On the side of the USB board, I attached a board with a single USB port that pointed the opposite way through a hole in the other plate, to power the HDMI switch. To the other side of the bracket, I attached another AC converter board to power both the Arduino microcontroller board and the camera with 8.4V. I used cut pieces of plastic tube as spacers between the metal bracket and the solder joints on the boards.
To supply the boards with power I installed a C14 socket equipped with a fuse by cutting out a socket-shaped hole in the plate and soldering cables to it. I used two WAGO connectors to distribute the power to all AC converter boards. I also attached a grounding cable to one of the HDMI bracket screws to connect it to the casing.
I placed the Arduino with its servo shield upside down over the HDMI splitter and secured it with screws on a bracket. I drilled three holes for the cables going to the three-ring segments. To protect the cables from scraping on the metal I also added rubber rings in each hole.
I added a thick plate to the frame so I could have both a threaded hole to screw it to a tripod and a counterbored hole next to it to mount the camera. I had to sand the plate down a few millimeters so it would fit. To prevent the camera from moving I put a thin sheet of rubber with a hole for the screw between it and the metal plate. I drilled holes in the front of the frame to attach the ring segments to it with the same bracket I used to attach them to the tripods before.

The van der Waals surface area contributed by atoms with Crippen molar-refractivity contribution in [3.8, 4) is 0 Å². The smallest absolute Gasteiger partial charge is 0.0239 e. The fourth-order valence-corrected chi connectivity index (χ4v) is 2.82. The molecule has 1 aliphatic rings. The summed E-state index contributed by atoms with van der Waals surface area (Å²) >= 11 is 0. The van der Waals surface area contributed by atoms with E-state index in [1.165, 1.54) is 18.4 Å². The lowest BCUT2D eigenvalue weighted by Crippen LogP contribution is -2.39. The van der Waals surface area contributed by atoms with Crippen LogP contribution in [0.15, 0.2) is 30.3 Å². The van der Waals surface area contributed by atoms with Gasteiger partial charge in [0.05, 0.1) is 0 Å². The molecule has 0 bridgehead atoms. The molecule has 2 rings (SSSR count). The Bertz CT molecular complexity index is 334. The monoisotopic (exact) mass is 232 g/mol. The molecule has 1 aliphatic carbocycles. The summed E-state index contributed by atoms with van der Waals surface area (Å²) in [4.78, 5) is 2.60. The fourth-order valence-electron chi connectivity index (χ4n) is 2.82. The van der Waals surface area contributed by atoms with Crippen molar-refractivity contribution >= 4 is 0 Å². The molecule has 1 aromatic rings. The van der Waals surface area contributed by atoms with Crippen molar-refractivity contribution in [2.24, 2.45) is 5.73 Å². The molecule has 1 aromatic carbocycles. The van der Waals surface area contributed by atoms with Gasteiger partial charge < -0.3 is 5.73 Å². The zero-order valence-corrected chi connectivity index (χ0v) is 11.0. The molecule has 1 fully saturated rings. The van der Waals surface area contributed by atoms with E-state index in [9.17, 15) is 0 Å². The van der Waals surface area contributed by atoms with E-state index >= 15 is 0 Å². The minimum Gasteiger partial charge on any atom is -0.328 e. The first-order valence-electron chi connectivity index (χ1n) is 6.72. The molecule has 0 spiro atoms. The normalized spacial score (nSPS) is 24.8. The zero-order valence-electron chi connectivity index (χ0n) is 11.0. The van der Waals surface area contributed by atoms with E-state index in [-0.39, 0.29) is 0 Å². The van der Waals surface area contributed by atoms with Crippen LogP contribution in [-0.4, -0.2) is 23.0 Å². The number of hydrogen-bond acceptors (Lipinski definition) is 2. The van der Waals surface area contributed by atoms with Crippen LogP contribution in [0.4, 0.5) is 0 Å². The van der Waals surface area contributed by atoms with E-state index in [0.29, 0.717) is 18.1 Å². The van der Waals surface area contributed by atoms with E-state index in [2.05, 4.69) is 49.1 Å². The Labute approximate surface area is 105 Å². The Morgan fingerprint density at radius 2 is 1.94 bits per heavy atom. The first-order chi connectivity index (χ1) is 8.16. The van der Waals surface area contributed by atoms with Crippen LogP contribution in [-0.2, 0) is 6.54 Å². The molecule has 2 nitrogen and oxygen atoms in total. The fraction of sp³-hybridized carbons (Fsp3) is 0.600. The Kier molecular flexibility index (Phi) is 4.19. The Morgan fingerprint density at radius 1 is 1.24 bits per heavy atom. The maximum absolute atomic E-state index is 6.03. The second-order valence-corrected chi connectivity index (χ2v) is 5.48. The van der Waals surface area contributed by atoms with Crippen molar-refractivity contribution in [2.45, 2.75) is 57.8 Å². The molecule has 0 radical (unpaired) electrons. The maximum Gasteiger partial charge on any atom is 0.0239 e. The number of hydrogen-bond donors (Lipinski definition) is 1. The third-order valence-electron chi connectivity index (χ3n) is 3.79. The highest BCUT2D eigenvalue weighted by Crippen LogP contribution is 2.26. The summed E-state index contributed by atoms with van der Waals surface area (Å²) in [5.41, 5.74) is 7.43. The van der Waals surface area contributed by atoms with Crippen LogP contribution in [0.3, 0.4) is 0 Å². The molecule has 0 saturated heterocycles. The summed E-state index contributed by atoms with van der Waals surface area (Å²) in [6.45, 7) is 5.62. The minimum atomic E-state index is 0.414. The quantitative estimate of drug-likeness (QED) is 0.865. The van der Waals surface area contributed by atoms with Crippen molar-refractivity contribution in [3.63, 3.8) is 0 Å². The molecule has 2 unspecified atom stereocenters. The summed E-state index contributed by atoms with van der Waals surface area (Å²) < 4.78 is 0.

Since I wanted one panel of the electronics box to be easily removable, instead of drilling holes for the cables I made a slit in the top and side edges to allow the servo cables and camera power cable to go through. I also made a cable duct for the servo cables, which I glued to the inside edges of the frame and which led directly to the ring segments in the front. I shortened the cables of the servos and added the necessary plugs with a crimping tool. Also, I labeled the plugs, cables, and pins with stickers to make them easier to reassemble
Since I didn’t want the analog sticks to be permanently attached, I installed network port breakout boards, which have enough pins for both sticks. On an aluminum plate, I bolted the two sticks and a network port. Then I made a square hole in the plate near the Arduino that the network port could fit through. To attach the circuit board, I had to make a suitable bracket and bolt it tight. Now I was able to read out the sticks with the Arduino whenever I attached them with an ethernet cable.
To measure the current orientation of each projector I added accelerometers to them. This way I can keep track of how far they have rolled and prevent the cables from winding up. It also makes more precise motions to target positions possible. Because this Arduino didn’t have enough analog input pins I added an analog digital multiplexer module. The cables for the sensors went through the same holes as the servo cables.